• Raymond

    I find it fascinating that the two contributors who self-identify as being black, reality_bytes_it and malcom z, have contributed a view that seems to run against almost all of the other contributed views.

    In the context of discussing the failure of social scientists to adequately explain the disconnection of black youths from the American mainstream reality_bytes_it writes that there is:

    “… a deep-seated dogma that has prevailed in social science and policy circles since the mid-1960’s: the rejection of any explanation that invokes a group’s cultural attributes — its distinctive attitudes, values and predispositions, and the resulting behavior of its members — and the relentless preference for relying on structural factors like low incomes, joblessness, poor schools and bad housing.”

    Similarly, in reading over the other contributor’s views, malcom z writes:

    “I read your comments and I think that you are close to an answer but still lost in the unproductive patterns that have frozen progress in the past. It isn’t a white problem or a black problem. The problem has no color. It is our problem.”

    and

    ” … it all starts with personal responsibility.”

    Now we have had this conversation before here at ROS. In particular, in contrasting the views of John McWhorter and Marcellus Andrews I wrote:

    “… it seems there are those like Marcellus Andrews, John Lewis and Ted Kennedy who look to the past: past problems of racial inequality and past policies that did represent progress. And there are those like John McWhorter who look to the future: future opportunities afforded by personal responsibility in spite of the human universal of racism.”

    and

    “If the past of racial inequality can never be irrelevant, then the goal of a society in which race plays no material part is unobtainable.”

    This view, which agrees, as I read it, with the views expressed by reality_bytes_it and malcom z, has not been well received by the majority. In fact, in Chris’s post-game analysis of the show on which John McWhorter appeared as a guest, Chris wrote:

    “To my ears … brother McWhorter pays much too little attention to old, maybe worsening economic burdens on young black America, and too little attention to the engrained habits of racial preference — a.k.a. racism.”

    And so my question to reality_bytes_it and malcom z is why? Why does this majority view — that the problems blacks face is structural, rather than cultural, or that the problems blacks face are due to the engrained habits of racial preference rather the cultivated habits of personal responsibility — why does this majority view persist? And is this persisting view the problem, or at least a big part of the problem?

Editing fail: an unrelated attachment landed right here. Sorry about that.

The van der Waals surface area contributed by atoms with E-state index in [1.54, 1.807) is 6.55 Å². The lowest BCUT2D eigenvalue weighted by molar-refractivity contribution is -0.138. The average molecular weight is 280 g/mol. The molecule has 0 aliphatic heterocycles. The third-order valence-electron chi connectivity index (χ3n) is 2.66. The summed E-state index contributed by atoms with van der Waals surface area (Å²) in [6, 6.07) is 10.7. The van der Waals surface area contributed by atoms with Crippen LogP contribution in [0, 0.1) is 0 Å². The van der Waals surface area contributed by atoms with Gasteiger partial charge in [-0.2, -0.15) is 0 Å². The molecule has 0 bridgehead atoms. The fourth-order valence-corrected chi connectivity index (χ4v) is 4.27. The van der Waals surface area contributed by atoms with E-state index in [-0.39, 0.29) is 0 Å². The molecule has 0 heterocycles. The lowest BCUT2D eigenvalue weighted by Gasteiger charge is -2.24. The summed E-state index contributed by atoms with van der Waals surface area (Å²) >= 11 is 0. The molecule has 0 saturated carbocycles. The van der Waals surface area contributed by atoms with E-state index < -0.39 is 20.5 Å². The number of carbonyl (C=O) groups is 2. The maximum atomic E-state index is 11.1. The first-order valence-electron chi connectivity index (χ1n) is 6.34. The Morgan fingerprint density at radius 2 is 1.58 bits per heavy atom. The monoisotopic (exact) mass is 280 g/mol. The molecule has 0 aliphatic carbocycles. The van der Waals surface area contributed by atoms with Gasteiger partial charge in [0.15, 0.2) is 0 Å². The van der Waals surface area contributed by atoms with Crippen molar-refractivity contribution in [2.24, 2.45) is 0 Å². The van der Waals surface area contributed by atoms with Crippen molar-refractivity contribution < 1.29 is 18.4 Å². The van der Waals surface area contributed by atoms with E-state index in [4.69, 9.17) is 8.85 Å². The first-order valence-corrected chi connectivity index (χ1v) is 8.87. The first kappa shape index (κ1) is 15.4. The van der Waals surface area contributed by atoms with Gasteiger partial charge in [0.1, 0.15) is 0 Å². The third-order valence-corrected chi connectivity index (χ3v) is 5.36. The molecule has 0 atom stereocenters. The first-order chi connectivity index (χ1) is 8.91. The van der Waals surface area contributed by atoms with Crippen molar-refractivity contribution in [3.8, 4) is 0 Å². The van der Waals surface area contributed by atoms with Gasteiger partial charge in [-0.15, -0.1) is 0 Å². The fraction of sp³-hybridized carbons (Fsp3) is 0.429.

• Those words posted at 10:26 were actually Orlando Patterson’s, not reality_bytes_it’s. But to my surprise, Orlando is also a black man. Having re-read his article, I still think he is only partly right. His point that cultural factors have a huge explanatory role in these pathological behaviors seems totally valid, but I think its a mistake for him to discount the role of socio-economic factors as a result of that revelation. The world that I can see is one where hundreds of factors are interacting to weave a whole ecosystem of disadvantages for blacks. Seeing a handful of these, politicians and voters are confused when their targeted reforms are hindered by the hundreds of factors they’ve chosen not to see. There is so much feedback in the poverty trap that reforms are beleagured by anything and everything their sculptors fail to account for.

    I sincerely think that anyone who really hopes to understand poverty will scroll up to my first post (3/26 2:31), where I linked the Seed article about new neuroscience, and read that article. It is terribly relevant to this issue, and it is a genuinely new contention that goes hard against much of the frustrated element that has celebrated moves like welfare reform. Also, to bring this conversation back to what I see as the most consequential and central element of the social problems we are facing, there is active and passive disenfranchisement of blacks occurring across our nation, and most people are a bit too oblivious to notice and oppose it. Although black musicians, especially those Brooklyn MCs, have drawn attention to it, their calls are not heeded, in large part because our government is being run for the benefit of the wealthy, and there’s no money for effective education. People who doubt that the temptation of disenfranchising blacks is really at work should remember how many elections can end near the 50-50 mark, and should watch the ACLU’s new ‘Democracy’s Ghosts’, which is available for free.

  • The NYT’s ‘related article’ that’s linked from Orlando Patterson’s op-ed is, I think, a better assessment of the issue. Three quotes that must be seen:

    “It hurts to get that boot in the face all the time,” said Steve Diggs, 34. “I’ve had a lot of charges but only a few convictions,” he said of his criminal record.

    “I don’t understand,” said William Baker, 47. “If a man wants to change, why won’t society give him a chance to prove he’s a changed person?”

    Men with criminal records tend to be shunned by employers, and young blacks with clean records suffer by association, studies have found.

    This reminds me of an argument I first realized when I was reading about Katherine Harris’ shenanigans in 2000 in Florida: The government should want to avoid a ‘once a felon, always a felon’ mindset but instead they are insisting on it. This criminalization of our burdened class is done for political reasons but those greedy pols don’t realize the massively negative consequences it has for all of us.